Interview of Thomas G. Lee
Immigrant from Taiwan. Licensed acupuncturist (L.Ac.), doctor of oriental medicine (D.Ac.), and Ph.D. in oriental medicine.
- Suburban Chinatown: Chinese American Business and Political Leaders in the San Gabriel Valley
- Asian American History
- Biographical Note:
- Immigrant from Taiwan. Licensed acupuncturist (L.Ac.), doctor of oriental medicine (D.Ac.), and Ph.D. in oriental medicine.
- Lee, Thomas G.
- Persons Present:
- Lee and Cline.
- Place Conducted:
- Lee's office in South Pasadena, California.
- Supporting Documents:
- Records relating to the interview are located in the office of the UCLA Library's Center for Oral History Research.
- Interviewer Background and Preparation:
- The interview was conducted by Alex Cline, series coordinator, UCLA Library's Center for Oral History Research; musician. Cline prepared for the interview by studying biographical information supplied by the interviewee.
- Processing of Interview:
- The interviewer prepared a timed log of the audio recording of the interview. Lee was given the opportunity to review the log in order to supply missing or misspelled names and to verify the accuracy of the content. The corrections were entered into the text without further editing or review on the part of the Center for Oral History Research staff. Lee provided the resume.
- 4.25 hrs.
- Regents of the University of California, UCLA Library.
- Series Statement:
- The Suburban Chinatown series focuses on political and business leaders in the San Gabriel Valley who came to the U.S. in the post-1965 wave of Asian immigration after the Immigration and Nationality Act of 1965 abolished the quota system based on national origins. The series was undertaken as a collaborative effort between the UCLA Library’s Center for Oral History Research and the American East Asian Cultural and Educational Foundation (AEACEF). AEACEF recommended the majority of the individuals interviewed and introduced the interviewer to the narrators. Many of the narrators are also featured in the AEACEF’s book Thirty Years of Chinese American Immigration in Southern California.
Date and place of birth—Father’s background and relocation to Taiwan—Mother’s background in Henan province—Mother meets father after fleeing mainland China during civil war—Childhood memories in Taipei—Education and family support for his liberal and diverse interests—Impact of father’s career as an actor—American cultural influence in late sixties— Decision to study medicine—Parents’ divorce—Fulfills military service obligation by studying pharmacology and traditional Chinese medicine (TCM)—Licensed pharmacist—Relocation to Los Angeles in 1983—Becomes a licensed acupuncturist as a step toward becoming a doctor—First job in the U.S. answering phones at L.A. County Courthouse—Comparison between Los Angeles and Taipei—Linguistic differences separating generations of Chinese immigrants—Monterey Park as the epicenter of Taiwanese immigrant activity.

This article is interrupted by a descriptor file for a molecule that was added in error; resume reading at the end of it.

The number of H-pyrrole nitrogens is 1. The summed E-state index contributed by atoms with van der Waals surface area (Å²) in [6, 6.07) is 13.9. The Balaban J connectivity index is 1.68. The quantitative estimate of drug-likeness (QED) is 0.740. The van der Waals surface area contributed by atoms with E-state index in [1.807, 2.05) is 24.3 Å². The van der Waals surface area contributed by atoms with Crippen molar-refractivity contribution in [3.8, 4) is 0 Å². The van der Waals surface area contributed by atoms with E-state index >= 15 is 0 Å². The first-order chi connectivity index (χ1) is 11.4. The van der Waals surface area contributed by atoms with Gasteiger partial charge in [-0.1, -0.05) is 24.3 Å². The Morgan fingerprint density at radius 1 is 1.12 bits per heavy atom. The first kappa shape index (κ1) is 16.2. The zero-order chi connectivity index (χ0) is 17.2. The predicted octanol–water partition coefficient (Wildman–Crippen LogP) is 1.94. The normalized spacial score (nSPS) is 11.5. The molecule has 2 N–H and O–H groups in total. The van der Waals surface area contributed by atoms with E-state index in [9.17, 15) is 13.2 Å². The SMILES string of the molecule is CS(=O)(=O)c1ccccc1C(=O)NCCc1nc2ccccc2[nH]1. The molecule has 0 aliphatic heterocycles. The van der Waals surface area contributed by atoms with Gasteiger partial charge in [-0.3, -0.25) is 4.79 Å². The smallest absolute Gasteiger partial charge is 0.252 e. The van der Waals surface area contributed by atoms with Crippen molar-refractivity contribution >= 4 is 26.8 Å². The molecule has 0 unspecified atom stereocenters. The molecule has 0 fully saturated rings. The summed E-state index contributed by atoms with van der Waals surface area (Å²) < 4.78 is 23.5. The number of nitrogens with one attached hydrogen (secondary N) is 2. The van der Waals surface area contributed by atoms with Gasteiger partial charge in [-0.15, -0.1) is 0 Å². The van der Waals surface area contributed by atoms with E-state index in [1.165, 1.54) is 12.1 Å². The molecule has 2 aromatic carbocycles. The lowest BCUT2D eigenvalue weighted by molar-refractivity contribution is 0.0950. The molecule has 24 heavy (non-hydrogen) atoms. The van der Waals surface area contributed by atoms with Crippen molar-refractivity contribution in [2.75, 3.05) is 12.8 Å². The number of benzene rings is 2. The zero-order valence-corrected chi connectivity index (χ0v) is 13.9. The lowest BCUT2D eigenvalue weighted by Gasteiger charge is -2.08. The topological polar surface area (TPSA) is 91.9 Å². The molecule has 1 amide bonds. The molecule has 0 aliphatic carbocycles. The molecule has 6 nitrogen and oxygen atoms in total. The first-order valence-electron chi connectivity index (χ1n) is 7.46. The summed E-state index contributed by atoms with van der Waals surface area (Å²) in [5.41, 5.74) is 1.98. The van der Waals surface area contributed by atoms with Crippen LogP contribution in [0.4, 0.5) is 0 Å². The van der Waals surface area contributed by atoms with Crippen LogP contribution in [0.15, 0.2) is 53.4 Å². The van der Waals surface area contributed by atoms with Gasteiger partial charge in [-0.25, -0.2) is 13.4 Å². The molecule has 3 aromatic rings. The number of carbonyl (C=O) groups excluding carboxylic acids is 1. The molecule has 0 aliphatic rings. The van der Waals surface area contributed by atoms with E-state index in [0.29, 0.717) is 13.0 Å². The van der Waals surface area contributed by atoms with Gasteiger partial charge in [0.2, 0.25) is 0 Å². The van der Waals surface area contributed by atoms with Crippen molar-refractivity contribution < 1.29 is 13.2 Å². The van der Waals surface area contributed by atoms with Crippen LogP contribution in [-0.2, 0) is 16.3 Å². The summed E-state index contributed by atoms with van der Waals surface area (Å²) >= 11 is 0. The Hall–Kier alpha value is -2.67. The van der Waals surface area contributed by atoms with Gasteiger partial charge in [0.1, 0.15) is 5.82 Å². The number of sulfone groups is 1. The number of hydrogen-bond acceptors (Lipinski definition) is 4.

Diversity of foods in Los Angeles area/places to get authentic Chinese cuisine—Decision to become an acupuncturist—Passes exam permitting him to practice TCM in California—Begins practice in Glendale—Emphasis on overall wellness for his patients and growth of his practice—Interactions with medical peers around TCM’s efficacy and validity compared to Western medicine—Reasons for pursuing advanced degrees in his field in the 1980s—Relocating practice to Pasadena and opening office in Santa Monica—On becoming a citizen of the U.S. in 1988—First trip back to Taiwan in 1989—The importance of tai chi and qi gong—Appearance on KTLA Channel 5’s morning program—Efforts to expand the reach of tai chi and qi gong classes—Move to Temple City, where his practice continues to serve people outside of the Chinese community—Changes in the San Gabriel Valley with increased Chinese immigration—Daughters Jacqueline and Jennifer Lee—Choice of Thomas as Western name—Hollywood contacts provide Lee opportunities to give his father studio tours—Adjustments and compromises to balance different cultural influences—Daughters study Mandarin language—End of Lee’s first marriage and continued relationship with ex-wife.
Seeking acceptance for TCM within the Western medical mainstream—Discussion and debate surrounding acupuncture in the early 1970s—In 1976 California approves official licensure for the practice of acupuncture—Advocates on behalf of acupuncture as holistic health regime in 1980s—Issues regarding the integration of Western and TCM terms in the U.S.—Advocates freedom of choice for patients to choose acupuncture treatment and claim it on their medical insurance, while also urging TCM practitioners to learn more about Western medicine—Advocacy for acupuncture in California State Legislature, leading to the passage of bills—State bill AB1943—Takes appeal for more balanced training to non-Asian students of TCM—Past perils of practitioners of TCM prior to legislation in 1973—Council of Acupuncture and Oriental Medicine Association—Lessening of resistance to TCM over the decades—Focus on teaching Chinese-speaking students—Differences between the philosophies and treatment approaches of Western medicine and of TCM—Experience with patients fuels Lee's advocacy for TCM as first-resort choice for health care—Early career success in Los Angeles—Lee's popular tai chi and qi gong classes—Teaching of ping shuai—Thoughts on American and Californian democratic process—Changes and challenges in San Gabriel Valley with respect to immigrants and immigration trends—Challenges Lee’s family faced from immigrants—More about his daughters—Second marriage—Contribution of Chinese to Southern California culture—More on reconciling divergent cultural influences.